Meanwhile, Hawkesby said in a lower for longer interest rate environment to get a bond offer away offering 6% interest meant moving further and further out, in terms of offer duration, to seven years and even beyond.

"I guess the paradox is on face value that can look attractive to a retail investor. But do they really understand the duration risk they're taking on from holding such long dated paper?" Hawkesby asks.

"Bonds with longer maturities are more price sensitive to interest rate changes. So if interest rates do head up from where they are now, it's the longer maturity bonds whose prices will be more affected by that. In managing our own portfolios we (fund managers) can take a credit view and then we can use interest rate swaps to adjust that overall duration."

Ma and pa investors don't have such tools readily available to them meaning if interest rates rise they're fully exposed to any movements.

How about 10-year retail bonds?

In terms of long-term bond offers, Hawkesby said he hadn't heard of any in the pipeline. But in the the current environment, and following Meridian's 10-year institutional deal, which raised NZ$50 million at 200 basis points over the swap rate, could one of such length aimed at ma and pa retail investors emerge?

"It's possible for the right name, the SOEs," the debt market source says. "Until you try a deal like that you don't know if it's going to work."

Separately, thousands of retail investors are facing the possibility of bank bonds, paying them interest rates north of 8% that were issued in the much higher interest rate environment of 2007, potentially being reset this year at much lower rates if the bank issuers decide not to call them on their call dates. See more on these resettable bonds from Harbour Asset Management here.

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15 Comments

How about property!....wise selection and using cash with no parasites involved...fat returns to be had...

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What about copper? How's it looking these days Wolly?

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lol

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Consider Farmland in Australia or Europe, good yeilds tangible asset and inflation proofed, managed by UK companies SIPP approved. http://j.mp/GXdBhD

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Tullow (UK) have found a monster 100 metre intersection of oil in Kenya ..... and there's much more to be found there ......they're drilling like Billy-oh ...... 44 out of 46 wells have struck black gold . That's an astonishing strike rate .......

 

....... go " long " the Kenyan Shilling ...... and you get 65 of them to just one limp soggy old Kiwi dollar , that's a bargain if ever I saw one ....

 

You can't lose with oil mate , they're not making anymore of it ....... it's " peaked " , apparently !

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Yippee! Now all we need is the Tullow wells to produce at 4 MILLION barrels per day to compensate for the fall in production this year due to depletion in pre-existing oil fields around the globe.

 

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It's kind of weird to be told by the resident Malthusians that oil has " peaked " , 100 % certain that it has peaked , brook no argument against that fact ....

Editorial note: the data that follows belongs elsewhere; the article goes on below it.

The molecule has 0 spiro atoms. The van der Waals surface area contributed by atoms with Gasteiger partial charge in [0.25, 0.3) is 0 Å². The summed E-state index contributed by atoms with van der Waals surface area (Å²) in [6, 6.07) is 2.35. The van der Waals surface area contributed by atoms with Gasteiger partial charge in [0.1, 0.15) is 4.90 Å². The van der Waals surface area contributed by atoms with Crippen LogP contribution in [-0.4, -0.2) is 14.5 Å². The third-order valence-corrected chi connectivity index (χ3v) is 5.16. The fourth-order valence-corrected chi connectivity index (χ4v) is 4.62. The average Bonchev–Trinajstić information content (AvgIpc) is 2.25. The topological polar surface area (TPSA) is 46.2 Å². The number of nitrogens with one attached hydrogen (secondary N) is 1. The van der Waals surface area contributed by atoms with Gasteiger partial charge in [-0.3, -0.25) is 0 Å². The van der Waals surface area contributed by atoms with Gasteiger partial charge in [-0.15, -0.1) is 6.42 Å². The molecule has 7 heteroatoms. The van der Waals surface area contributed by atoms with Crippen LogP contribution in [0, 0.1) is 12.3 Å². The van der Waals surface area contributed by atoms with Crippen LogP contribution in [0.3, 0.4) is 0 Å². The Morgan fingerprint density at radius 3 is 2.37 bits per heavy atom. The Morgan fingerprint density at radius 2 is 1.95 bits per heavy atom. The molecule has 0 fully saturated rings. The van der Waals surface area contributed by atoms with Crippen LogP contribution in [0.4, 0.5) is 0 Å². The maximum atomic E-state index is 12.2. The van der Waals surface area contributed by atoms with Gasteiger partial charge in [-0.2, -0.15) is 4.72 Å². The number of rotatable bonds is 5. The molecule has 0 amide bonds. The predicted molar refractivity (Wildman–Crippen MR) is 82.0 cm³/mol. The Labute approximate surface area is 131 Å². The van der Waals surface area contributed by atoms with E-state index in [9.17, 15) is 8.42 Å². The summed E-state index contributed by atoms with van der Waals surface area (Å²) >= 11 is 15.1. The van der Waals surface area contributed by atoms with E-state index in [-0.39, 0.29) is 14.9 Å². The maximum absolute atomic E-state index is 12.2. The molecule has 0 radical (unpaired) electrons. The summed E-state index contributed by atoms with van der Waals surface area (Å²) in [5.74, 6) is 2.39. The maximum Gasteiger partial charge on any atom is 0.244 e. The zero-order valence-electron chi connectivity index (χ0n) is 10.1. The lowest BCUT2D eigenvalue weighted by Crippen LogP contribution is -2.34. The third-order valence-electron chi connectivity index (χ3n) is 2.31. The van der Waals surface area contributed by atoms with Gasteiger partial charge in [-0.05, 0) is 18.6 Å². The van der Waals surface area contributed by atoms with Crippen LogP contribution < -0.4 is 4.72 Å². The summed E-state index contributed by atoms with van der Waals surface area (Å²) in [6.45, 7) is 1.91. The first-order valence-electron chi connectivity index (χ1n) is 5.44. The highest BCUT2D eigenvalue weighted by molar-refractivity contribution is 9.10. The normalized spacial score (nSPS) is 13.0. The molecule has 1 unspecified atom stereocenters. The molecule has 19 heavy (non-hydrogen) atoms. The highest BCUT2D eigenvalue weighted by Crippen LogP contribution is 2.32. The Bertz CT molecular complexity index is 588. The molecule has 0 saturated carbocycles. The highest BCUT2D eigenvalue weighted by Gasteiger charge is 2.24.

..... when firms 'like Tullow keep finding more of it , underground oceans of the stuff ......

 

You can't lose with oil , mate !

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2 things rule the share market GBH, greed and fear......

In terms of peaked, crude oil production peaked in 2006, that is a documented and graphed fact...since then we have watched a steady ish output despite price rises....it is possible that 2012 might be a new peak but after this year its very un-likely...

and oil demand is in-elastic...so yes the price is going to see high peaks until ppl cant affor dit at all, then it will be basement priced to sell....

The deck is very steep now GBH, and the ass is out of the water a long way, that expansion joint is the weak spot and its under a lot of stress...

Enjoy the band music....

regards

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and the 2% per year demand for extra oil...then maybe the price will go down due to supply excess and not demand destruction....which is what we are seeing.

Meanwhile the ex-ceo of shell says we need 7mbpd extra per year.....to make up for what is lost so,

4million barrels per day would make that oil field the second biggest single oil field in theworld I believe.....pigs might fly....and not meet loss let alone new.

regards

 

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Crude production appeared to peak in 2006 because the price had been so subdued for the previous decade exploration efforts had all but dried up along with the oil substitution industry. We are now into the 6th year of prices that more realistically reflect cost of production. I would bet that the increase in crude and LFE production over the next 10 years surpasses the growth in demand, which will be subdued if not flat or even falling.

Steven,I realise that sitting there all day in your polyester safari suit (plus roman sandals with socks?), surfing the net all day at your employers expense makes you some sort of energy guru. But perhaps not a seer. I have great faith in the ingenuity and capability of those who have better things to do than post to message boards 24/7 to supply humanity's energy needs. Those may be somewhat less and probably more expensive than the halcyon days of the last century, but overall we'll get on just fine.